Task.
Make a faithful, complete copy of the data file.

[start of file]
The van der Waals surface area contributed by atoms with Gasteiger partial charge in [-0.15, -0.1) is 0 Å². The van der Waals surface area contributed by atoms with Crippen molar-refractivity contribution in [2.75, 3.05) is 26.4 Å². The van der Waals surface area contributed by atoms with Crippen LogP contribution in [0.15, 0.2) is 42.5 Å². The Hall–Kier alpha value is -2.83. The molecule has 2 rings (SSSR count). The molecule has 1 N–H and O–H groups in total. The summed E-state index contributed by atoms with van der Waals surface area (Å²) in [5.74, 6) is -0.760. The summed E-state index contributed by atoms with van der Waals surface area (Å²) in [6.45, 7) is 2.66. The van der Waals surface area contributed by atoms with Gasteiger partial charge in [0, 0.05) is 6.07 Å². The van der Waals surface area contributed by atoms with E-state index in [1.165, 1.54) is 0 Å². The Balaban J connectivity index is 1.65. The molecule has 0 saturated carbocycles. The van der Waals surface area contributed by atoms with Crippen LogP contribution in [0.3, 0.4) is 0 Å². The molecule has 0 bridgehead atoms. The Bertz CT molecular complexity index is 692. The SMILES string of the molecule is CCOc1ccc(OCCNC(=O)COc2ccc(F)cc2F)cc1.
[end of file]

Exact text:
The van der Waals surface area contributed by atoms with Gasteiger partial charge in [-0.15, -0.1) is 0 Å². The van der Waals surface area contributed by atoms with Crippen molar-refractivity contribution in [2.75, 3.05) is 26.4 Å². The van der Waals surface area contributed by atoms with Crippen LogP contribution in [0.15, 0.2) is 42.5 Å². The Hall–Kier alpha value is -2.83. The molecule has 2 rings (SSSR count). The molecule has 1 N–H and O–H groups in total. The summed E-state index contributed by atoms with van der Waals surface area (Å²) in [5.74, 6) is -0.760. The summed E-state index contributed by atoms with van der Waals surface area (Å²) in [6.45, 7) is 2.66. The van der Waals surface area contributed by atoms with Gasteiger partial charge in [0, 0.05) is 6.07 Å². The van der Waals surface area contributed by atoms with E-state index in [1.165, 1.54) is 0 Å². The Balaban J connectivity index is 1.65. The molecule has 0 saturated carbocycles. The van der Waals surface area contributed by atoms with Crippen LogP contribution in [0.3, 0.4) is 0 Å². The molecule has 0 bridgehead atoms. The Bertz CT molecular complexity index is 692. The SMILES string of the molecule is CCOc1ccc(OCCNC(=O)COc2ccc(F)cc2F)cc1.